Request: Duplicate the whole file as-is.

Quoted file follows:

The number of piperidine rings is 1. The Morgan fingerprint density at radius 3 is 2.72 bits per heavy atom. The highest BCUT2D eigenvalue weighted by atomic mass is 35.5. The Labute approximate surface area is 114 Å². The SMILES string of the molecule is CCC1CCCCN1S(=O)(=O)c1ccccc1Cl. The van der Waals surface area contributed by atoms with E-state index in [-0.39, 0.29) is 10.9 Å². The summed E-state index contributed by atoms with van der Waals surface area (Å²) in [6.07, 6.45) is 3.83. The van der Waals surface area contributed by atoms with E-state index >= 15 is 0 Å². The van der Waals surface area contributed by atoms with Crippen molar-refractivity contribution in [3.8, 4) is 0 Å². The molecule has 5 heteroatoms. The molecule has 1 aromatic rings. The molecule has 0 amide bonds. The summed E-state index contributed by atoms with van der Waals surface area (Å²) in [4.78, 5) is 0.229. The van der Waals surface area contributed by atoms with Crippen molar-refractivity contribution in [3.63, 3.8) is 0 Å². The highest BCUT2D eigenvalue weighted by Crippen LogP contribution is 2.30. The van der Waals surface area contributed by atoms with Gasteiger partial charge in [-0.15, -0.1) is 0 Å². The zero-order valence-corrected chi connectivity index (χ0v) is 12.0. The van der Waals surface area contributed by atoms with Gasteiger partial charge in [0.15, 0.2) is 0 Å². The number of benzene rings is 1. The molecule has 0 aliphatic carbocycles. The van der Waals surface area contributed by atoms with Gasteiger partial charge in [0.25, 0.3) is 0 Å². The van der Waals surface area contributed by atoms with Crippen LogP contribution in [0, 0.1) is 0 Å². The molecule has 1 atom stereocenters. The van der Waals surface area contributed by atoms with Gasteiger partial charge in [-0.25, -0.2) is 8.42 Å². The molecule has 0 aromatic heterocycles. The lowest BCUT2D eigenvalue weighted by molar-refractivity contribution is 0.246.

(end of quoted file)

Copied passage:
The number of piperidine rings is 1. The Morgan fingerprint density at radius 3 is 2.72 bits per heavy atom. The highest BCUT2D eigenvalue weighted by atomic mass is 35.5. The Labute approximate surface area is 114 Å². The SMILES string of the molecule is CCC1CCCCN1S(=O)(=O)c1ccccc1Cl. The van der Waals surface area contributed by atoms with E-state index in [-0.39, 0.29) is 10.9 Å². The summed E-state index contributed by atoms with van der Waals surface area (Å²) in [6.07, 6.45) is 3.83. The van der Waals surface area contributed by atoms with E-state index >= 15 is 0 Å². The van der Waals surface area contributed by atoms with Crippen molar-refractivity contribution in [3.8, 4) is 0 Å². The molecule has 5 heteroatoms. The molecule has 1 aromatic rings. The molecule has 0 amide bonds. The summed E-state index contributed by atoms with van der Waals surface area (Å²) in [4.78, 5) is 0.229. The van der Waals surface area contributed by atoms with Crippen molar-refractivity contribution in [3.63, 3.8) is 0 Å². The highest BCUT2D eigenvalue weighted by Crippen LogP contribution is 2.30. The van der Waals surface area contributed by atoms with Gasteiger partial charge in [-0.15, -0.1) is 0 Å². The zero-order valence-corrected chi connectivity index (χ0v) is 12.0. The van der Waals surface area contributed by atoms with Gasteiger partial charge in [0.15, 0.2) is 0 Å². The number of benzene rings is 1. The molecule has 0 aliphatic carbocycles. The van der Waals surface area contributed by atoms with Gasteiger partial charge in [0.25, 0.3) is 0 Å². The van der Waals surface area contributed by atoms with Crippen LogP contribution in [0, 0.1) is 0 Å². The molecule has 1 atom stereocenters. The van der Waals surface area contributed by atoms with Gasteiger partial charge in [-0.25, -0.2) is 8.42 Å². The molecule has 0 aromatic heterocycles. The lowest BCUT2D eigenvalue weighted by molar-refractivity contribution is 0.246.